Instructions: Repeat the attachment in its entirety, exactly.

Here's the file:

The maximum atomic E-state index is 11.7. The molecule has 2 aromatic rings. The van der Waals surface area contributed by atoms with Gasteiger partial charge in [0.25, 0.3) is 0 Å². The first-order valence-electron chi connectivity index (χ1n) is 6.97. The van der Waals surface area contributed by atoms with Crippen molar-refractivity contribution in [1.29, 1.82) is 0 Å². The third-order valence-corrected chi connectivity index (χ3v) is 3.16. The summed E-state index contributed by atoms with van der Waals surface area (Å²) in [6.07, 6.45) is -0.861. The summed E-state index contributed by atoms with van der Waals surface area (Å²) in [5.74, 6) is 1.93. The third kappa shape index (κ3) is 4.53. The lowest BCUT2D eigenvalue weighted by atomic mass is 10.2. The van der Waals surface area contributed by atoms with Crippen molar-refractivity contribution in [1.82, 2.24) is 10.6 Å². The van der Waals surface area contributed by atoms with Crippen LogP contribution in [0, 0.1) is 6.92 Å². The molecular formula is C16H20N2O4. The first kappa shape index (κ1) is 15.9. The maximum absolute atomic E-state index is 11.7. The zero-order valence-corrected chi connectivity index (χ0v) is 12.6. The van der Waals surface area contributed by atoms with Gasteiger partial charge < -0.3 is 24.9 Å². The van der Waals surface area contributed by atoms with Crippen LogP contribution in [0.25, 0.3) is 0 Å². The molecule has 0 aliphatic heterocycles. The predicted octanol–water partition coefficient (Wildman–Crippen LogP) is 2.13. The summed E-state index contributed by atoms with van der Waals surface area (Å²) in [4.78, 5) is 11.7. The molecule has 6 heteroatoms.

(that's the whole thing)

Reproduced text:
The maximum atomic E-state index is 11.7. The molecule has 2 aromatic rings. The van der Waals surface area contributed by atoms with Gasteiger partial charge in [0.25, 0.3) is 0 Å². The first-order valence-electron chi connectivity index (χ1n) is 6.97. The van der Waals surface area contributed by atoms with Crippen molar-refractivity contribution in [1.29, 1.82) is 0 Å². The third-order valence-corrected chi connectivity index (χ3v) is 3.16. The summed E-state index contributed by atoms with van der Waals surface area (Å²) in [6.07, 6.45) is -0.861. The summed E-state index contributed by atoms with van der Waals surface area (Å²) in [5.74, 6) is 1.93. The third kappa shape index (κ3) is 4.53. The lowest BCUT2D eigenvalue weighted by atomic mass is 10.2. The van der Waals surface area contributed by atoms with Crippen molar-refractivity contribution in [1.82, 2.24) is 10.6 Å². The van der Waals surface area contributed by atoms with Crippen LogP contribution in [0, 0.1) is 6.92 Å². The molecular formula is C16H20N2O4. The first kappa shape index (κ1) is 15.9. The maximum absolute atomic E-state index is 11.7. The zero-order valence-corrected chi connectivity index (χ0v) is 12.6. The van der Waals surface area contributed by atoms with Gasteiger partial charge < -0.3 is 24.9 Å². The van der Waals surface area contributed by atoms with Crippen LogP contribution in [0.25, 0.3) is 0 Å². The molecule has 0 aliphatic heterocycles. The predicted octanol–water partition coefficient (Wildman–Crippen LogP) is 2.13. The summed E-state index contributed by atoms with van der Waals surface area (Å²) in [4.78, 5) is 11.7. The molecule has 6 heteroatoms.